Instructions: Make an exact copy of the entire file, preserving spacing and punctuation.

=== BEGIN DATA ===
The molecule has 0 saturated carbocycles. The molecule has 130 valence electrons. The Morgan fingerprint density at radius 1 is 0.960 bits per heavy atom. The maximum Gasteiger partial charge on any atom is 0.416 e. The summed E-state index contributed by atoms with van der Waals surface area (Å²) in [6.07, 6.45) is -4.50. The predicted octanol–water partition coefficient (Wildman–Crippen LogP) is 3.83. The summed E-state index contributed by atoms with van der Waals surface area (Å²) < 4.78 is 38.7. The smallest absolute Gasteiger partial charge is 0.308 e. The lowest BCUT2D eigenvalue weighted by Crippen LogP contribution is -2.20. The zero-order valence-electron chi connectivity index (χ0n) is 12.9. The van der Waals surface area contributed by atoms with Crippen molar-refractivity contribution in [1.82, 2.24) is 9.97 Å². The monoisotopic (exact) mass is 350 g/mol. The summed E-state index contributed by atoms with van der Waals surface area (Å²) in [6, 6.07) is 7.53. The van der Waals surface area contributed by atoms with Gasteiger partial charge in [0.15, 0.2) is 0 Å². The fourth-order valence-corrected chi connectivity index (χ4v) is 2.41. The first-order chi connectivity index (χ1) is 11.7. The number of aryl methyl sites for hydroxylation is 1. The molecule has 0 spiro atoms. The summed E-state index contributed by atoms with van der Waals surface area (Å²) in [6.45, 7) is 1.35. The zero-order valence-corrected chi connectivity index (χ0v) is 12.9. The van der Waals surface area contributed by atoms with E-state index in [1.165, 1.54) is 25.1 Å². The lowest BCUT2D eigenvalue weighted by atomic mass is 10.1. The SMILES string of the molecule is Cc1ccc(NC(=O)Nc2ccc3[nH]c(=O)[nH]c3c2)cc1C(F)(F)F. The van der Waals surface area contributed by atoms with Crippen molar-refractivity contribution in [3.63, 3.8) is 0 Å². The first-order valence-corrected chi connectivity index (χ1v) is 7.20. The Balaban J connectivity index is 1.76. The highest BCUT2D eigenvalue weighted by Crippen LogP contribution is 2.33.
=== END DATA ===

The molecule has 0 saturated carbocycles. The molecule has 130 valence electrons. The Morgan fingerprint density at radius 1 is 0.960 bits per heavy atom. The maximum Gasteiger partial charge on any atom is 0.416 e. The summed E-state index contributed by atoms with van der Waals surface area (Å²) in [6.07, 6.45) is -4.50. The predicted octanol–water partition coefficient (Wildman–Crippen LogP) is 3.83. The summed E-state index contributed by atoms with van der Waals surface area (Å²) < 4.78 is 38.7. The smallest absolute Gasteiger partial charge is 0.308 e. The lowest BCUT2D eigenvalue weighted by Crippen LogP contribution is -2.20. The zero-order valence-electron chi connectivity index (χ0n) is 12.9. The van der Waals surface area contributed by atoms with Crippen molar-refractivity contribution in [1.82, 2.24) is 9.97 Å². The monoisotopic (exact) mass is 350 g/mol. The summed E-state index contributed by atoms with van der Waals surface area (Å²) in [6, 6.07) is 7.53. The van der Waals surface area contributed by atoms with Gasteiger partial charge in [0.15, 0.2) is 0 Å². The fourth-order valence-corrected chi connectivity index (χ4v) is 2.41. The first-order chi connectivity index (χ1) is 11.7. The number of aryl methyl sites for hydroxylation is 1. The molecule has 0 spiro atoms. The summed E-state index contributed by atoms with van der Waals surface area (Å²) in [6.45, 7) is 1.35. The zero-order valence-corrected chi connectivity index (χ0v) is 12.9. The van der Waals surface area contributed by atoms with E-state index in [1.165, 1.54) is 25.1 Å². The lowest BCUT2D eigenvalue weighted by atomic mass is 10.1. The SMILES string of the molecule is Cc1ccc(NC(=O)Nc2ccc3[nH]c(=O)[nH]c3c2)cc1C(F)(F)F. The van der Waals surface area contributed by atoms with Crippen molar-refractivity contribution in [3.63, 3.8) is 0 Å². The first-order valence-corrected chi connectivity index (χ1v) is 7.20. The Balaban J connectivity index is 1.76. The highest BCUT2D eigenvalue weighted by Crippen LogP contribution is 2.33.